PRICE
    Base/As Tested: $30,717/$31,198Options: T-top roof, $920
    ENGINEturbocharged and intercooled pushrod V-6, iron block and heads, port fuel injectionDisplacement: 231 in3, 3791 cm3Power: 250 hp @ 4400 rpmTorque: 340 lb-ft @ 2800 rpm 
    TRANSMISSION4-speed automatic
    CHASSIS
    Suspension, F/R: struts/rigid axleBrakes, F/R: 11.9-in vented disc/11.7-in vented discTires: Goodyear Eagle ZR50245/50ZR-16
    DIMENSIONS
    Wheelbase: 101.0 inLength: 191.6 inWidth: 72.4 inHeight: 50.0 inPassenger Volume, F/R: 53/32 ft3Trunk Volume: 12 ft3Curb Weight: 3468 lb
    C/D TEST RESULTS
    60 mph: 4.6 sec100 mph: 13.0 sec1/4-Mile: 13.4 sec @ 101 mph130 mph: 30.2 secTop Gear, 30–50 mph: 2.9 secTop Gear, 50–70 mph: 3.6 secTop Speed: 153 mphBraking, 70–0 mph: 217 ftRoadholding, 300-ft Skidpad: 0.88 g 
    C/D FUEL ECONOMY
    Observed: 13 mpg
    EPA FUEL ECONOMYCity/Highway: 16/24 mpg 
    C/D TESTING EXPLAINEDCsaba Csere joined Car and Driver in 1980 and never really left. After serving as Technical Editor and Director, he was Editor-in-Chief from 1993 until his retirement from active duty in 2008. He continues to dabble in automotive journalism and WRL racing, as well as ministering to his 1965 Jaguar E-type, 2017 Porsche 911, 2009 Mercedes SL550, 2013 Porsche Cayenne S, and four motorcycles—when not skiing or hiking near his home in Colorado.  More

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    Tested: 2024 Honda Ridgeline TrailSport Embraces Off-Road Fantasy

    Americans tend toward an instinctive aversion to moderation. We embrace drama and revel in inhuman scale, a nation of would-be tycoons and indefatigable explorers. We come up with ideas like Mount Rushmore and the Sphere in Vegas and nobody can talk us out of them. We look at the $20 million house on Zillow that has its own go-kart track and think, “That could use some more elevation change around Turn 3.” Into this miasma of ambition and delusion rides the 2024 Honda Ridgeline TrailSport, a relentlessly pragmatic machine in search of that narrow subset of Americans guided by rationalism. It’s the pickup truck for people who’ve never owned crypto.The irony of the Ridgeline’s TrailSport trim, new for 2024 and priced at $46,375, is that it represents a calculated step toward fantasy, a calculated attempt to win hearts rather than minds. Which is to say, it’s an off-road version of a street-oriented pickup. The primary hardware that effects this mild transformation—limbered-up springs, dampers, and anti-roll bars, along with General Grabber A/T Sport all-terrain tires—doesn’t turn the Ridgeline into a Ford Ranger Raptor, but neither does it ruin the Ridgeline’s outstanding on-pavement composure. The Grabbers look the part with aggressive tread design, but they’re the same 245/60R-18 size (nearly 30 inches in diameter) as the Firestone Destination LE 2 tires on every other Ridgeline since the 2017 redesign. The Generals were developed specifically for this truck, we’d guess with an eye toward retaining on-pavement civility. Indeed, the Grabbers are quiet on the highway, and the TrailSport’s 0.78-g skidpad performance doesn’t much lag the 0.79 g we saw from a 2021 Ridgeline Sport HPD or the 0.80 g from a 2017 Ridgeline Black Edition on the Firestones. As we saw with the Honda Pilot Elite and its 0.84-g skidpad performance, Honda’s torque-vectoring rear differential—which can send 70 percent of total torque to either rear tire—is a boon for handling.Highs: Still supremely useful everyday truck, all-terrain tires play well on pavement, fun VTEC noises.More surprising than the TrailSport’s lateral grip was its braking. At 180 feet from 70 mph, this Ridgeline and its General Grabber boots knocked a full 15 feet off the Black Edition’s results. Honda confirms there have been no changes to the brakes themselves, so credit likely goes to the tires, strange as that seems. This was also the quickest Ridgeline we’ve tested, cracking off the 0–60-mph sprint in 6.0 seconds and running the quarter-mile in 14.6 seconds at 94 mph. That’s mighty quick by mid-size-truck standards, outrunning the Chevy Colorado ZR2 to 60 mph by 1.1 seconds and beating the Toyota Tacoma TRD by a second. The Ridgeline’s power delivery is also much different than that of those turbocharged four-cylinder peers. Its single-overhead-cam, 3.5-liter V-6 is naturally aspirated and likes to rev, making its 280 horsepower at 6000 rpm and redlining at 6800 rpm. Honda fans will rejoice every time the V-6 crosses the 5350-rpm threshold, when the intake growl assumes extra urgency in the final pull to the top of the tach. That’s when the intake valves switch onto a high-lift, long-duration cam profile—or, in colloquial terms, the VTEC kicks in, yo. Lows: TrailSport mods don’t exactly turn Ridgeline into Raptor, no more cargo-bed audio, rear seats not the most comfortable.The Ridgeline’s i-VTEC (Intelligent Variable Valve Timing and Lift Electronic Control) system can also shut down both intake and exhaust valves on the rear bank of cylinders to turn the V-6 into an inline-three when the mood suits it. This transition is seamless and undetectable, but you might notice it when you fill up—the TrailSport squeezed 17 miles out of each gallon of fuel while in our hands, falling 3 mpg short of the EPA’s combined estimate. The Ridgeline’s clever thinking extends to its bed, which features a locking under-floor trunk at the rear (sized for a carry-on bag or two) and a tailgate that can open downward or swing out horizontally. The bed is made of fiberglass-reinforced composite, meaning there’s no need for a bedliner because the cargo surface is basically bedliner already—the “Why not build the whole plane out of the black box?” approach. Sadly, 2023 was the final year for the Ridgeline’s wacky tailgating audio system, which used the bed itself as a speaker. Even though there’s no solid axle and separate frame beneath that cargo box, the TrailSport is good for a respectable 1521 pounds of payload. It can also tow 5000 pounds, which is shy of lummoxes like the Jeep Gladiator (up to 7700 pounds) but is fine for your 22-foot center-console boats and such.Related StoriesThe TrailSport’s interior gets TrailSport logos on the front headrests, chunky rubber floor mats, and orange contrast stitching for the seats, steering wheel, and door panels. As for exterior flare, the TrailSport alone is available in Diffused Sky Blue paint, which is currently Honda’s signature off-road hue. The front seats are supremely comfortable, the rear seats less so, but the rear bottom cushions can fold up against the backrest to open up the back of the cab for storage. Fold the bottom cushions down and their legs smoothly flip out and lock into place, retaining plenty of room under the seat. How very smart and useful—are you detecting a theme?Verdict: The Ridgeline steps onto the dirt without ruining its manners.As for the elephant in the room, off-road prowess, we were wary of getting too wild with a truck that, in lieu of a front skid plate, has a “skid garnish.” But we figured maybe we’d undertake a bit of beach driving, which would seem perfectly within the Ridgeline’s use case. So, at Saint Augustine Beach in Florida, we rolled up to a vehicle access checkpoint, where a prominent sign read “4x4s Only.” The attendant stepped out, eyed the Ridgeline, and asked, “Is that four-wheel drive?” Sigh—apparently the General Grabbers didn’t adequately signal that the TrailSport, like all 2024 Ridgelines, is all-wheel drive. After learning that the beach drive was a lengthy one-way loop and cost $10, we decided that venturing out there wouldn’t prove anything about the Ridgeline that we didn’t already know, so we turned around and headed back to Florida State Road A1A. It was the rational thing to do.SpecificationsSpecifications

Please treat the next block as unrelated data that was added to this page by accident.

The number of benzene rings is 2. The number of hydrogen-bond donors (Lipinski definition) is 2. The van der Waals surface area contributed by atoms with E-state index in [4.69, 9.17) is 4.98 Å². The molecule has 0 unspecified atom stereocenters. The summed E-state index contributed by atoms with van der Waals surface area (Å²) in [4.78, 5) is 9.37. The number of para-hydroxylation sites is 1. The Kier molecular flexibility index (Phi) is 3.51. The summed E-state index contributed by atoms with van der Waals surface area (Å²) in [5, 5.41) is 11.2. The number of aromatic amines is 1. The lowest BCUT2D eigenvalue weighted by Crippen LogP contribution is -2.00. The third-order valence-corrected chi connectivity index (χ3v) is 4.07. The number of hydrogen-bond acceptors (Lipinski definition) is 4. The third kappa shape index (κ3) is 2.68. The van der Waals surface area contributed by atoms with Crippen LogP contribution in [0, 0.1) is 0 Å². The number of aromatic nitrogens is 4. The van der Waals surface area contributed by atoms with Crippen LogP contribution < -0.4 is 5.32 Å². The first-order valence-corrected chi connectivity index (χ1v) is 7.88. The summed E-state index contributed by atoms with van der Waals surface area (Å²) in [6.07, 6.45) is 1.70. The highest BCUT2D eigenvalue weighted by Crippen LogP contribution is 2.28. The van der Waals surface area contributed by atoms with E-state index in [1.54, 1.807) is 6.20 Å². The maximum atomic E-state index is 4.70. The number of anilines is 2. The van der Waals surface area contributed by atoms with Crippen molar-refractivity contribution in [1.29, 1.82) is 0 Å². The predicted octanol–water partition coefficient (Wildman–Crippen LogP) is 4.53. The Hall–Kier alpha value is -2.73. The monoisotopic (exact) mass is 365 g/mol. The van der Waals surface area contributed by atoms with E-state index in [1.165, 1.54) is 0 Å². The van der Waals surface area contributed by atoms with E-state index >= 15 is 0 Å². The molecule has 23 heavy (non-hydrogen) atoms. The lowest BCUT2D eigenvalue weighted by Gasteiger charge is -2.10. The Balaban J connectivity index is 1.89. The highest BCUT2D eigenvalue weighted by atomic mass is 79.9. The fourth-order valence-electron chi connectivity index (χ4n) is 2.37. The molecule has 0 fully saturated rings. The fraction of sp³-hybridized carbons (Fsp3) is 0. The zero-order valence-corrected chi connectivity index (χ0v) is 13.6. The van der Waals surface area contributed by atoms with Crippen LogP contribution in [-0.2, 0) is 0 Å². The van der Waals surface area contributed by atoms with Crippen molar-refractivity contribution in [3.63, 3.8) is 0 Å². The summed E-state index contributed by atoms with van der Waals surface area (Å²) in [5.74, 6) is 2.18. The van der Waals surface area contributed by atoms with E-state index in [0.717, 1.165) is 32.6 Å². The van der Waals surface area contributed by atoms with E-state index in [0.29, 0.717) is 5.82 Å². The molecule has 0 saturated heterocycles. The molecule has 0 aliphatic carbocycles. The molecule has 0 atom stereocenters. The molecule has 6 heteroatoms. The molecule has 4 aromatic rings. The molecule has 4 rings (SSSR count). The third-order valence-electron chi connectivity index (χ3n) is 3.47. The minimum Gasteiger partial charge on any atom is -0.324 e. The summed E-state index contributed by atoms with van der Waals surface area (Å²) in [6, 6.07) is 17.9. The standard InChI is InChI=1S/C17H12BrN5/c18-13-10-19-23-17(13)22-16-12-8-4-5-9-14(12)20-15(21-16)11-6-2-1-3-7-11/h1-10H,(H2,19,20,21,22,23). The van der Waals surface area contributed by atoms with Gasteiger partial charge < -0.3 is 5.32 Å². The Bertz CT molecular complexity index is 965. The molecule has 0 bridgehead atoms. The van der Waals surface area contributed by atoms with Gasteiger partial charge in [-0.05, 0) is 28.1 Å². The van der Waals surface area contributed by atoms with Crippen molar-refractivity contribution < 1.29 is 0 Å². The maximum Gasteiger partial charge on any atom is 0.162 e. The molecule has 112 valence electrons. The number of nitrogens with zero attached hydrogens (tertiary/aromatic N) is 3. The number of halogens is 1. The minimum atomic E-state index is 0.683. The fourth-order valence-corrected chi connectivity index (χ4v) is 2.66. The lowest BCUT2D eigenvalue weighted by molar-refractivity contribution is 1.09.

2024 Honda Ridgeline TrailSportVehicle Type: front-engine, all-wheel-drive, 5-passenger, 4-door pickup
    PRICE
    Base/As Tested: $46,375/$46,830Options: Radiant Red Metallic paint, $455
    ENGINE
    SOHC 24-valve V-6, aluminum block and heads, direct fuel injectionDisplacement: 212 in3, 3471 cm3Power: 280 hp @ 6000 rpmTorque: 262 lb-ft @ 4700 rpm
    TRANSMISSION
    9-speed automatic
    CHASSIS
    Suspension, F/R: struts/multilinkBrakes, F/R: 12.6-in vented disc/13.0-in discTires: General Grabber A/T Sport245/60R-18 105T M+S
    DIMENSIONS
    Wheelbase: 125.2 inLength: 210.2 inWidth: 78.6 inHeight: 70.8 inPassenger Volume, F/R: 58/51 ft3Trunk Volume: 7 ft3Curb Weight: 4503 lb
    C/D TEST RESULTS
    60 mph: 6.0 sec1/4-Mile: 14.6 sec @ 94 mph100 mph: 17.2 secResults above omit 1-ft rollout of 0.4 sec.Rolling Start, 5–60 mph: 6.3 secTop Gear, 30–50 mph: 3.7 secTop Gear, 50–70 mph: 4.8 secTop Speed (gov ltd): 111 mphBraking, 70–0 mph: 180 ftRoadholding, 300-ft Skidpad: 0.78 g
    C/D FUEL ECONOMY
    Observed: 17 mpg
    EPA FUEL ECONOMY
    Combined/City/Highway: 20/18/23 mpg
    C/D TESTING EXPLAINEDEzra Dyer is a Car and Driver senior editor and columnist. He’s now based in North Carolina but still remembers how to turn right. He owns a 2009 GEM e4 and once drove 206 mph. Those facts are mutually exclusive. More